Latest update: March 24th, 2013
Question: When a person buys tefillin, the shel yad often comes with a cover within the cover, which many people leave on during davening. Is this proper?
Answer: The halacha is not clear-cut. The Rema (Orach Chayim 27:11) states that the Shulchan Aruch contends that it is preferable not to cover the shel rosh but the shel yad can be covered or uncovered. The Aruch HaShulchan (27: 22) presents this ruling as the accepted halacha.
The Mishnah Berurah, however, rules that it is better to cover the shel yad (Orach Chayim 27:47). The Sha’arei Teshuva (O.C. 27:11) cites the Levush, who provides a rationale for covering the shel yad. Devarim 6:8 states that tefillin should be “le’ot al yade’cha – a sign upon your arm.” Traditionally, this has been interpreted to mean that the shel yad should serve as a private sign – for you and not for others. Thus, it should be covered.
The Sha’arei Teshuva cites the Birkei Yosef who states in the name of his grandfather, Harav Azulai: “There are those who are scrupulous to cover their arm with their tallit when they don their tefillin and this is the proper procedure.”
Rav Yehuda Leib Tzirelson, chief rabbi of Bessarabia (Responsa Ma’archei Lev, Orach Chayim 1), ruled that one should remove the shel yad’s cover before making the berachah “leha’niach tefillin” so that one is making the berachah over the shel yad in its natural, pristine condition. It is a sign of kavod for the shel yad. After the berachah, he writes, one may cover the shel yad to protect its corners from becoming worn out if one wishes to do so.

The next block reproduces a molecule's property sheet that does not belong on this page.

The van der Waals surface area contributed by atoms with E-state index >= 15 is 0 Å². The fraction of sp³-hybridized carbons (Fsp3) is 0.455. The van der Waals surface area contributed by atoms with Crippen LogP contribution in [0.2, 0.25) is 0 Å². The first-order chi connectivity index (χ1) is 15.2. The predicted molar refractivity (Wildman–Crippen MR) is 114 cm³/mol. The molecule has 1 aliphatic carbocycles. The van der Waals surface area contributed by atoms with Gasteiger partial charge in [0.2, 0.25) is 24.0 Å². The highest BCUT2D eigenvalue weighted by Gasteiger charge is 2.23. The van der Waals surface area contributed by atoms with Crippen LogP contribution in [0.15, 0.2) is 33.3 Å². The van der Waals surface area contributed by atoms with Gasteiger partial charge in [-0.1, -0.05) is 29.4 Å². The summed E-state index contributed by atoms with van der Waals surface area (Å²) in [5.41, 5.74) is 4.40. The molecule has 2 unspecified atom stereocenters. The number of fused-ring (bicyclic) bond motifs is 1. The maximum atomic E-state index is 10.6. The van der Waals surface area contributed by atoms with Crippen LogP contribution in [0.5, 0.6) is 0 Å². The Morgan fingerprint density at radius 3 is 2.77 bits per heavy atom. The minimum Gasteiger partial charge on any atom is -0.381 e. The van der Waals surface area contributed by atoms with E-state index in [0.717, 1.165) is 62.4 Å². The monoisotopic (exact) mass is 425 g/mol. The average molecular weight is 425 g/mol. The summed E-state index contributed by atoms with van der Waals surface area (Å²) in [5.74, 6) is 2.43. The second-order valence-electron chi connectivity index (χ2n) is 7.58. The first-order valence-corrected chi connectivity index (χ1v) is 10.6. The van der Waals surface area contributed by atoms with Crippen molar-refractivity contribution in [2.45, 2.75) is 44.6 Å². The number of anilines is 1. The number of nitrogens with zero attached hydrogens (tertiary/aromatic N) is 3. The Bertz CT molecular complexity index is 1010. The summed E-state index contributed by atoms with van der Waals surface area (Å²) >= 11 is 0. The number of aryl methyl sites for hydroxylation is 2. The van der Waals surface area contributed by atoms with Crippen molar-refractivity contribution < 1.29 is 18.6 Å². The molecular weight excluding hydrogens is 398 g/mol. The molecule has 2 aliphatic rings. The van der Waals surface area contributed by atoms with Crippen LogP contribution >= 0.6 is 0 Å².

So we have three opinions. All of them agree, however, that post facto, wearing the shel yad without a cover is okay. As such, a person can follow his father’s or rebbe’s custom without concern.
Some people nowadays seem to have the minhag of covering their shel yad with their shirt sleeve. They may perhaps be acting in accordance with the position of the Birkei Yosef who writes that a tallit can serve as a covering for the shel yad. (Technically, every modern-day garment can be referred to as a tallit.) Or they may be acting in accordance with Rav Tzirelson’s view that a covering for the shel yad is necessary (so that it serves as a private sign). The nature of this covering is irrelevant. A shirt sleeve works, as does the special shel yad box covering that usually comes with a purchase of tefillin.
About the Author: Rabbi Cohen, a Jerusalem Prize recipient, is the author of eight sefarim on Jewish law. His latest, “Jewish Prayer the Right Way” (Urim Publications), is available at Amazon.com and select Judaica stores.
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